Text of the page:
This is a lesson learned from work. SO we use Rials in our project at the workplace. SP for a new requirement, we had to have a validation for a particular attribute of a model. The requirements were specific on where the validation should happen. Say for example for what controller actions.
However, the initial idea was tho have the validation at the model so that it will be validated on create and update. The idea was that every controller action that matters the new attribute validation would automatically be validated.
The approach was working great. However, after the existing tests suite has run, the results were about 70% failure. So we looked into the test code and noticed that the attributes set for the models were not following the rule. Therefore the initial thought was to fix the specs and make them pass. So we spent several hours altering the specs and running them to make sure they pass. Then we came across a test that acutally indicated our approach caused an existing functionality to break. Meaning that the rule should not be validated when performing that particular functionality.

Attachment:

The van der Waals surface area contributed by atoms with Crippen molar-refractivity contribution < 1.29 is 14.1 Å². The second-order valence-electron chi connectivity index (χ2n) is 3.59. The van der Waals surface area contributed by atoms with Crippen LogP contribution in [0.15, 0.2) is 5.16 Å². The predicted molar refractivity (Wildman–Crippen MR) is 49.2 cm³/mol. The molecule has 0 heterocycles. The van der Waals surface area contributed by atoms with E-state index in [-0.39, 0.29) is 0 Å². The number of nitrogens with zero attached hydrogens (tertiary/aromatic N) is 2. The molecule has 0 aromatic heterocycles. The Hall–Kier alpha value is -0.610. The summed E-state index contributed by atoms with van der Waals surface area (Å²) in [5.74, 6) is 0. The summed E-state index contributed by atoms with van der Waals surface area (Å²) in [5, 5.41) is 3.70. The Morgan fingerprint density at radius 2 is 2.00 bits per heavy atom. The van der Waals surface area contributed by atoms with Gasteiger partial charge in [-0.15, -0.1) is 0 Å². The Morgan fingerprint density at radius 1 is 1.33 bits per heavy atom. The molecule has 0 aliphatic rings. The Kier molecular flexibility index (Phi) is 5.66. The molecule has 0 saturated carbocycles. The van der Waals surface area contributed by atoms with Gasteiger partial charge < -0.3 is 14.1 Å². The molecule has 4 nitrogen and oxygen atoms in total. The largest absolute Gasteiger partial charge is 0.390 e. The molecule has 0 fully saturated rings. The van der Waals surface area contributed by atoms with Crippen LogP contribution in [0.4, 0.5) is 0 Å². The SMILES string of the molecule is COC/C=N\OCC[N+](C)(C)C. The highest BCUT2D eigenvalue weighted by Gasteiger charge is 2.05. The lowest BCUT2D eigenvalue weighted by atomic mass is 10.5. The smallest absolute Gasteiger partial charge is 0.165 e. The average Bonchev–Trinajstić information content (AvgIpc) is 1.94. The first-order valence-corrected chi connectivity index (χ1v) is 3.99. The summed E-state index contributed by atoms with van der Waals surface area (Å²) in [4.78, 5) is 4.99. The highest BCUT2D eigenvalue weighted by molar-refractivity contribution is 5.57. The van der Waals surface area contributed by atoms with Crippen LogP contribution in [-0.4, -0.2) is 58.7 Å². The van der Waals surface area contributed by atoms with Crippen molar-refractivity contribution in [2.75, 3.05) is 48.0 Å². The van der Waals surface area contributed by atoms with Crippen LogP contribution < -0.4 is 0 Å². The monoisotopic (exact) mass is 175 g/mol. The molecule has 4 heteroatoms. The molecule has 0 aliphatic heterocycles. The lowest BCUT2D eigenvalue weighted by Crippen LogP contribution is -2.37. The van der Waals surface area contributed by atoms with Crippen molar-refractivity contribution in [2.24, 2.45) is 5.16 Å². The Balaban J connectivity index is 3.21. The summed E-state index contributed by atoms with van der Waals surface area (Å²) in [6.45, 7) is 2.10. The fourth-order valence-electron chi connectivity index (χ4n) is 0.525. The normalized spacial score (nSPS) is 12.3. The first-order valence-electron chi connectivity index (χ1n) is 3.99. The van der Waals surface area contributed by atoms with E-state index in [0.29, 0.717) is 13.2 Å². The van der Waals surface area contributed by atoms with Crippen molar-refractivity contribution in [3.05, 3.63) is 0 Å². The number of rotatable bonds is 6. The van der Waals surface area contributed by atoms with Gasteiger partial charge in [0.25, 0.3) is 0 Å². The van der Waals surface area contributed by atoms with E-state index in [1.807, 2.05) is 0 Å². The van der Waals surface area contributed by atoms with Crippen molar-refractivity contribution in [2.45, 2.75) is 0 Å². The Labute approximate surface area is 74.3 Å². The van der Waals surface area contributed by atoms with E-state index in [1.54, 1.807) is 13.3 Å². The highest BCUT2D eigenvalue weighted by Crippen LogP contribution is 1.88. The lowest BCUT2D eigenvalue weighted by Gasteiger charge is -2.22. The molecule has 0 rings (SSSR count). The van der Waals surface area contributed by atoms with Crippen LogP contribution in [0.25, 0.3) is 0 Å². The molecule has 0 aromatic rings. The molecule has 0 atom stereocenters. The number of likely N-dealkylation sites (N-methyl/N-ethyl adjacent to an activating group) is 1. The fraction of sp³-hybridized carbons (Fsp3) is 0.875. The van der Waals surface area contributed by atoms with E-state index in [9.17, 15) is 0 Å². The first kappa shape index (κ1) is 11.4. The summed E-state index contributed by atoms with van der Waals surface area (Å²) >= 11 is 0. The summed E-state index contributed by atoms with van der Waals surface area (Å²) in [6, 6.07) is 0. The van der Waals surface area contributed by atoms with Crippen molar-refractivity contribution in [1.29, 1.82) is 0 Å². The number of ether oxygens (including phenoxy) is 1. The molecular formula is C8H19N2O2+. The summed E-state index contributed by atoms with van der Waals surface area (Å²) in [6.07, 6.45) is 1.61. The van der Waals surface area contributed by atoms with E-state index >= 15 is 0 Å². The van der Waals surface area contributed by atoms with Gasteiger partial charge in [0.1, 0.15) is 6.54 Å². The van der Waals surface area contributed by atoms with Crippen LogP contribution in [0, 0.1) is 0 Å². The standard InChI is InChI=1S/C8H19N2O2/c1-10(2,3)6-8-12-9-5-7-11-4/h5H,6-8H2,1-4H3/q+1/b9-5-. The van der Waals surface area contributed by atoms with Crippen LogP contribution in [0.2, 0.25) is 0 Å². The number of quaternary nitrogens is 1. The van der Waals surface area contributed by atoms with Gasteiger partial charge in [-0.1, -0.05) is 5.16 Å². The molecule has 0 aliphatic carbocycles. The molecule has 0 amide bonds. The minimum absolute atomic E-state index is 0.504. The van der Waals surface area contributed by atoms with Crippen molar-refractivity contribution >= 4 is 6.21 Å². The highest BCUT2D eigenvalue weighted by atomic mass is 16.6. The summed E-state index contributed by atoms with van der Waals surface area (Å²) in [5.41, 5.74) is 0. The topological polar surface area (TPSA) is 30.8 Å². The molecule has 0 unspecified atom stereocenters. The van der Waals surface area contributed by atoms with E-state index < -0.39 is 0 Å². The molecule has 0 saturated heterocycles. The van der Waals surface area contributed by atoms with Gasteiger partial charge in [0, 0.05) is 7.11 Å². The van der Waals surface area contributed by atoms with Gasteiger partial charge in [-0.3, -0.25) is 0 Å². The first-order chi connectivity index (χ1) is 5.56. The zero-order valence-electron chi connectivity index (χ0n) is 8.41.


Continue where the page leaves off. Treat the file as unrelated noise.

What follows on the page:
So then we thought about a different approach and ended up using contexts in Rails. There we were able to tell the model only to validate the attribute when it is in the given context. As a result, there were only few tests that failed at controller level testing. We quickly fixed them and added specific test scenarios to cover the new requirements.
So lessons learned:
When the code change breaks a lot of existing test, it is most likely because that the app functionality is broken. So think of the bigger picture of the code change and come up with a solution that would impact less part of the application as a whole.